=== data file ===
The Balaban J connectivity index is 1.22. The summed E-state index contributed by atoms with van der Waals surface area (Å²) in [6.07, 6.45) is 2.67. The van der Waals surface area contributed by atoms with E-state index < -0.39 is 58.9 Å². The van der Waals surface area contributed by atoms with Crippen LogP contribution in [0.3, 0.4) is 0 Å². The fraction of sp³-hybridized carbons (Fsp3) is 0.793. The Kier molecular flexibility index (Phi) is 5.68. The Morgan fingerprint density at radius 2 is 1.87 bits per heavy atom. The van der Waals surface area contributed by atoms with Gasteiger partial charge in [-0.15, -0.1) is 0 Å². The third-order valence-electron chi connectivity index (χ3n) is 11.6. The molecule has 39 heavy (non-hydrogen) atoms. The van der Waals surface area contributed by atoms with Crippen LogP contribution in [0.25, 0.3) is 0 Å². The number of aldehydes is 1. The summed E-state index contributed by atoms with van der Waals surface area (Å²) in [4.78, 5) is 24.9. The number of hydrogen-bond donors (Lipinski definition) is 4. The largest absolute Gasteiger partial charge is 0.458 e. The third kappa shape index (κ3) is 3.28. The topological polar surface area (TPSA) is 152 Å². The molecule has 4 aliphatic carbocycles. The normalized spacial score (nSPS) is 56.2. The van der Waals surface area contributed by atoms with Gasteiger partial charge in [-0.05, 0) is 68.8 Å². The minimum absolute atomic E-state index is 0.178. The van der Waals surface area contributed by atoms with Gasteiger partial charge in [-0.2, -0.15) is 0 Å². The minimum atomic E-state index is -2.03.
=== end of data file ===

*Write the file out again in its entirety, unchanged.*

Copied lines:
The Balaban J connectivity index is 1.22. The summed E-state index contributed by atoms with van der Waals surface area (Å²) in [6.07, 6.45) is 2.67. The van der Waals surface area contributed by atoms with E-state index < -0.39 is 58.9 Å². The van der Waals surface area contributed by atoms with Crippen LogP contribution in [0.3, 0.4) is 0 Å². The fraction of sp³-hybridized carbons (Fsp3) is 0.793. The Kier molecular flexibility index (Phi) is 5.68. The Morgan fingerprint density at radius 2 is 1.87 bits per heavy atom. The van der Waals surface area contributed by atoms with Gasteiger partial charge in [-0.15, -0.1) is 0 Å². The third-order valence-electron chi connectivity index (χ3n) is 11.6. The molecule has 39 heavy (non-hydrogen) atoms. The van der Waals surface area contributed by atoms with Crippen LogP contribution in [0.25, 0.3) is 0 Å². The number of aldehydes is 1. The summed E-state index contributed by atoms with van der Waals surface area (Å²) in [4.78, 5) is 24.9. The number of hydrogen-bond donors (Lipinski definition) is 4. The largest absolute Gasteiger partial charge is 0.458 e. The third kappa shape index (κ3) is 3.28. The topological polar surface area (TPSA) is 152 Å². The molecule has 4 aliphatic carbocycles. The normalized spacial score (nSPS) is 56.2. The van der Waals surface area contributed by atoms with Gasteiger partial charge in [-0.05, 0) is 68.8 Å². The minimum absolute atomic E-state index is 0.178. The van der Waals surface area contributed by atoms with Gasteiger partial charge in [-0.2, -0.15) is 0 Å². The minimum atomic E-state index is -2.03.